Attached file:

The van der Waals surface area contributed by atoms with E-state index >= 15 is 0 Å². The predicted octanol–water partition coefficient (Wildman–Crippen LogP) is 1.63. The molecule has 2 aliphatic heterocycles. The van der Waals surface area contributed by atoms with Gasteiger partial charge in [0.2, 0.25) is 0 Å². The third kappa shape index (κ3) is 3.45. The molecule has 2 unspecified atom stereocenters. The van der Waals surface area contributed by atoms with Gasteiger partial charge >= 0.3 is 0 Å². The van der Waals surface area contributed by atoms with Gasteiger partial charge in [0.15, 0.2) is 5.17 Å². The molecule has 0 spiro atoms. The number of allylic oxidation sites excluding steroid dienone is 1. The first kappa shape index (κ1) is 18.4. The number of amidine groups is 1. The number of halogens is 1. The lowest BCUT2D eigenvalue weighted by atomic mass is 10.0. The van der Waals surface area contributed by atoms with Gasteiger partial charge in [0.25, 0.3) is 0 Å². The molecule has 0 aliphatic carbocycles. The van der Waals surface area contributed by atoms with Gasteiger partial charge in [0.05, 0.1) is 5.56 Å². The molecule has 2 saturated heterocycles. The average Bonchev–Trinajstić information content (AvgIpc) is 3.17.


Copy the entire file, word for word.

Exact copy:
The van der Waals surface area contributed by atoms with E-state index >= 15 is 0 Å². The predicted octanol–water partition coefficient (Wildman–Crippen LogP) is 1.63. The molecule has 2 aliphatic heterocycles. The van der Waals surface area contributed by atoms with Gasteiger partial charge in [0.2, 0.25) is 0 Å². The third kappa shape index (κ3) is 3.45. The molecule has 2 unspecified atom stereocenters. The van der Waals surface area contributed by atoms with Gasteiger partial charge >= 0.3 is 0 Å². The van der Waals surface area contributed by atoms with Gasteiger partial charge in [0.15, 0.2) is 5.17 Å². The molecule has 0 spiro atoms. The number of allylic oxidation sites excluding steroid dienone is 1. The first kappa shape index (κ1) is 18.4. The number of amidine groups is 1. The number of halogens is 1. The lowest BCUT2D eigenvalue weighted by atomic mass is 10.0. The van der Waals surface area contributed by atoms with Gasteiger partial charge in [0.25, 0.3) is 0 Å². The molecule has 0 aliphatic carbocycles. The van der Waals surface area contributed by atoms with Gasteiger partial charge in [0.05, 0.1) is 5.56 Å². The molecule has 2 saturated heterocycles. The average Bonchev–Trinajstić information content (AvgIpc) is 3.17.